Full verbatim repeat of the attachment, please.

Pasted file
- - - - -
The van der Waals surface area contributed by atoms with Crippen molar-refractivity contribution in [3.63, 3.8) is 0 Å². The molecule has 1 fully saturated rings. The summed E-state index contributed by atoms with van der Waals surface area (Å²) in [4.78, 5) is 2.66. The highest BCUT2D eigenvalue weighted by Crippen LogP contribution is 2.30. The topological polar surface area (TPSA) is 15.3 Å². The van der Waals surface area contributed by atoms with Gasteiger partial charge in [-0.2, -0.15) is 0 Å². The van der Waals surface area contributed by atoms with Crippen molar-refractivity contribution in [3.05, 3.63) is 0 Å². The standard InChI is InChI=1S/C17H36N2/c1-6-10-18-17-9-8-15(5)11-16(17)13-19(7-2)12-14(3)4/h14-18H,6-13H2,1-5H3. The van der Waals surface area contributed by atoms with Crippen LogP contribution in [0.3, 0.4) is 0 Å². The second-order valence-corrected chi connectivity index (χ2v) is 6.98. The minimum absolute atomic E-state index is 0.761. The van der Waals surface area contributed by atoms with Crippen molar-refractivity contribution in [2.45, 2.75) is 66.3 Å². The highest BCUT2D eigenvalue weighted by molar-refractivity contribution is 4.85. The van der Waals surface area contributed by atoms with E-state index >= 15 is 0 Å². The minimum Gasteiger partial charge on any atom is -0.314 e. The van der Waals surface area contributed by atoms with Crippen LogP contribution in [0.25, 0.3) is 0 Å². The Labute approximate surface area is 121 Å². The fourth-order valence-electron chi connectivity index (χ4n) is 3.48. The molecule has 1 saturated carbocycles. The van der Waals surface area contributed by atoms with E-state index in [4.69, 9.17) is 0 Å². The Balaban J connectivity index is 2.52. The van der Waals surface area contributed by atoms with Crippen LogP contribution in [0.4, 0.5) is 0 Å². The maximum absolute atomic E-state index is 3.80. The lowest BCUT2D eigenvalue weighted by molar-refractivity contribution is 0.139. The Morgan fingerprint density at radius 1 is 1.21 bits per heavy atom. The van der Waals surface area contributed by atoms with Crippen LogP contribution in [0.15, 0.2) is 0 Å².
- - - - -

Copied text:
The van der Waals surface area contributed by atoms with Crippen molar-refractivity contribution in [3.63, 3.8) is 0 Å². The molecule has 1 fully saturated rings. The summed E-state index contributed by atoms with van der Waals surface area (Å²) in [4.78, 5) is 2.66. The highest BCUT2D eigenvalue weighted by Crippen LogP contribution is 2.30. The topological polar surface area (TPSA) is 15.3 Å². The van der Waals surface area contributed by atoms with Gasteiger partial charge in [-0.2, -0.15) is 0 Å². The van der Waals surface area contributed by atoms with Crippen molar-refractivity contribution in [3.05, 3.63) is 0 Å². The standard InChI is InChI=1S/C17H36N2/c1-6-10-18-17-9-8-15(5)11-16(17)13-19(7-2)12-14(3)4/h14-18H,6-13H2,1-5H3. The van der Waals surface area contributed by atoms with Crippen LogP contribution in [0.3, 0.4) is 0 Å². The second-order valence-corrected chi connectivity index (χ2v) is 6.98. The minimum absolute atomic E-state index is 0.761. The van der Waals surface area contributed by atoms with Crippen molar-refractivity contribution in [2.45, 2.75) is 66.3 Å². The highest BCUT2D eigenvalue weighted by molar-refractivity contribution is 4.85. The van der Waals surface area contributed by atoms with E-state index >= 15 is 0 Å². The minimum Gasteiger partial charge on any atom is -0.314 e. The van der Waals surface area contributed by atoms with Crippen LogP contribution in [0.25, 0.3) is 0 Å². The Labute approximate surface area is 121 Å². The fourth-order valence-electron chi connectivity index (χ4n) is 3.48. The molecule has 1 saturated carbocycles. The van der Waals surface area contributed by atoms with E-state index in [4.69, 9.17) is 0 Å². The Balaban J connectivity index is 2.52. The van der Waals surface area contributed by atoms with Crippen LogP contribution in [0.4, 0.5) is 0 Å². The maximum absolute atomic E-state index is 3.80. The lowest BCUT2D eigenvalue weighted by molar-refractivity contribution is 0.139. The Morgan fingerprint density at radius 1 is 1.21 bits per heavy atom. The van der Waals surface area contributed by atoms with Crippen LogP contribution in [0.15, 0.2) is 0 Å².